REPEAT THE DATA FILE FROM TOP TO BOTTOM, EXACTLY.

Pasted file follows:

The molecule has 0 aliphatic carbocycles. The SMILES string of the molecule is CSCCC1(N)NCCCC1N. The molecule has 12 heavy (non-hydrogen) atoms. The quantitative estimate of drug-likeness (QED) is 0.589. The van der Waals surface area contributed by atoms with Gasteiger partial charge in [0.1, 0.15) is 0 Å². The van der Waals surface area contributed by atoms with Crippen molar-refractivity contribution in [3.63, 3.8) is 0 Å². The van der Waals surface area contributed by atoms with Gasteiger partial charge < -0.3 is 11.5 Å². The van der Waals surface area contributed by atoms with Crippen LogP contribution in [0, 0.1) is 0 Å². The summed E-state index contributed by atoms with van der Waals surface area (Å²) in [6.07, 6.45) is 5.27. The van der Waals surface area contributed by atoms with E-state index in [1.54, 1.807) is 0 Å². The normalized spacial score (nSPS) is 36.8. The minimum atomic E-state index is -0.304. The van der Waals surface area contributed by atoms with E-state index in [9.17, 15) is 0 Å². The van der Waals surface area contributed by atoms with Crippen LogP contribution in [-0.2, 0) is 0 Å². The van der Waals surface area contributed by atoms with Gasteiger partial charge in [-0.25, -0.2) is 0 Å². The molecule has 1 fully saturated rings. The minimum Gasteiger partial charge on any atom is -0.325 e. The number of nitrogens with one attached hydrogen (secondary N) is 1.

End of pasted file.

The molecule has 0 aliphatic carbocycles. The SMILES string of the molecule is CSCCC1(N)NCCCC1N. The molecule has 12 heavy (non-hydrogen) atoms. The quantitative estimate of drug-likeness (QED) is 0.589. The van der Waals surface area contributed by atoms with Gasteiger partial charge in [0.1, 0.15) is 0 Å². The van der Waals surface area contributed by atoms with Crippen molar-refractivity contribution in [3.63, 3.8) is 0 Å². The van der Waals surface area contributed by atoms with Gasteiger partial charge < -0.3 is 11.5 Å². The van der Waals surface area contributed by atoms with Crippen LogP contribution in [0, 0.1) is 0 Å². The summed E-state index contributed by atoms with van der Waals surface area (Å²) in [6.07, 6.45) is 5.27. The van der Waals surface area contributed by atoms with E-state index in [1.54, 1.807) is 0 Å². The normalized spacial score (nSPS) is 36.8. The minimum atomic E-state index is -0.304. The van der Waals surface area contributed by atoms with E-state index in [9.17, 15) is 0 Å². The van der Waals surface area contributed by atoms with Crippen LogP contribution in [-0.2, 0) is 0 Å². The van der Waals surface area contributed by atoms with Gasteiger partial charge in [-0.25, -0.2) is 0 Å². The molecule has 1 fully saturated rings. The minimum Gasteiger partial charge on any atom is -0.325 e. The number of nitrogens with one attached hydrogen (secondary N) is 1.